Navigation Links
ORNL researchers improve soil carbon cycling models
Date:8/16/2012

A new carbon cycling model developed at the U.S. Department of Energy's (DOE) Oak Ridge National Laboratory better accounts for the carbon dioxide-releasing activity of microbes in the ground, improving scientists' understanding of the role soil will play in future climate change.

Predicting climate change depends heavily on the cycling of carbon dioxide, which is found in four main reservoirs: the atmosphere, biosphere, oceans and soil. ORNL's model was designed to replace traditional soil carbon cycling models.

"Soil is a big reservoir of carbon," said co-author Melanie Mayes of ORNL's Environmental Sciences Division. "And most of the soil carbon cycling models in use today are so vastly simplified that they ignore the fact that decomposition is actually performed by microbes."

In a paper published in Ecological Applications, the journal of the Ecological Society of America, ORNL researchers integrated data from scientific literature on carbon degradation in soil to form the Microbial-Enzyme-mediated Decomposition, or MEND, model that improves upon previous models.

"Our MEND model does a better job of representing the mechanisms of soil carbon decomposition than existing models," Mayes said.

ORNL's comprehensive model accounts for how the different forms of carbon in soil, or "pools," react with extracellular enzymes excreted into the soil by microbes, allowing scientists to understand how quickly carbon is moving through soils.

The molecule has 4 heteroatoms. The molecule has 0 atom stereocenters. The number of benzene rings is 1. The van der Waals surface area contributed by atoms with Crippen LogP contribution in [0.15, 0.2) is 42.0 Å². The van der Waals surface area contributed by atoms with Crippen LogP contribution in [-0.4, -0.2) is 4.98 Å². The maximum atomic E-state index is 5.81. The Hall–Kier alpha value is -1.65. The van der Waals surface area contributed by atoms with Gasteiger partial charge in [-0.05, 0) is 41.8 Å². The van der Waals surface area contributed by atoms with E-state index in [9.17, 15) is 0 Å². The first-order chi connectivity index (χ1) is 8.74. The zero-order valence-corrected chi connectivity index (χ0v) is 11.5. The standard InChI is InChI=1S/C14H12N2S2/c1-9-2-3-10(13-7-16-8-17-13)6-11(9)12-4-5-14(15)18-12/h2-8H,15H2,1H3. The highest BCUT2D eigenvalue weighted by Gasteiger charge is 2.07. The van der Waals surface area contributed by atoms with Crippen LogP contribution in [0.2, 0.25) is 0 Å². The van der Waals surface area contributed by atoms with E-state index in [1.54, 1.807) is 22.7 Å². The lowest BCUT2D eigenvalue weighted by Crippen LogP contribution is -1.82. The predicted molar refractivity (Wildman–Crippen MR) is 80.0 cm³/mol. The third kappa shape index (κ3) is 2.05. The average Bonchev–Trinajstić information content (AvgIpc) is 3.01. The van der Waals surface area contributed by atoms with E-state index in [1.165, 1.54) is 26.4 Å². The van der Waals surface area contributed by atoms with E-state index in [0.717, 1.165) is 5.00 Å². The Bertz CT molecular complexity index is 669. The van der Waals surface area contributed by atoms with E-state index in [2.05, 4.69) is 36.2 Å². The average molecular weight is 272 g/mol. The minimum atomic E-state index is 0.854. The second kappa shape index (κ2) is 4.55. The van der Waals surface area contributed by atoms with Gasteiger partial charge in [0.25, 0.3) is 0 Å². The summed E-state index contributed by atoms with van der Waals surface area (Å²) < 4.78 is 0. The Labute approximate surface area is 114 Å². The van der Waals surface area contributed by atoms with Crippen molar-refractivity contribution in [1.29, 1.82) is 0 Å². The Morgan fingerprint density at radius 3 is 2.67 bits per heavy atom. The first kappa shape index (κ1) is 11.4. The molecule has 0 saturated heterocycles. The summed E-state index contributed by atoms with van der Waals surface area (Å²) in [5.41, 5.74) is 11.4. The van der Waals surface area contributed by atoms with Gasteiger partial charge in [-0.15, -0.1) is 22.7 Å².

The model simulates the carbon cycle, beginning after a decaying plant or animal releases carbon-rich materials into the soil. The organic material is degraded by enzymatic reactions, releasing dissolved carbon molecules that can be absorbed by microbes for growth or metabolism. These processes ultimately result in the release of carbon dioxide.

ORNL's MEND model is the first model able to track degradation by accounting for most of the relevant processes and by estimating the parameters based on a comprehensive literature review. This model, which is based on the physiological functions of microbes, accounts for how temperature affects the ability of microbes to emit carbon dioxide. Soil can either store or release carbon depending on how rapidly carbon-rich materials in the soil are decomposed.

"What we think will happen is that as temperature goes up, microbial physiology will change, altering their ability to break down carbon chains and release carbon dioxide into the atmosphere," Mayes said. "If our models don't account for this process, then our ability to predict future climate change will be less realistic."

For the next six to eight months, ORNL's team will run laboratory-scale experiments to ensure that the MEND model accurately represents the decomposition of carbon compounds in soils. Eventually, team members hope to incorporate their model into the publicly available supercomputing program called the Community Land Model, a module used in the Community Earth System Model that helps researchers predict future climate change.


'/>"/>
Contact: Jennifer Brouner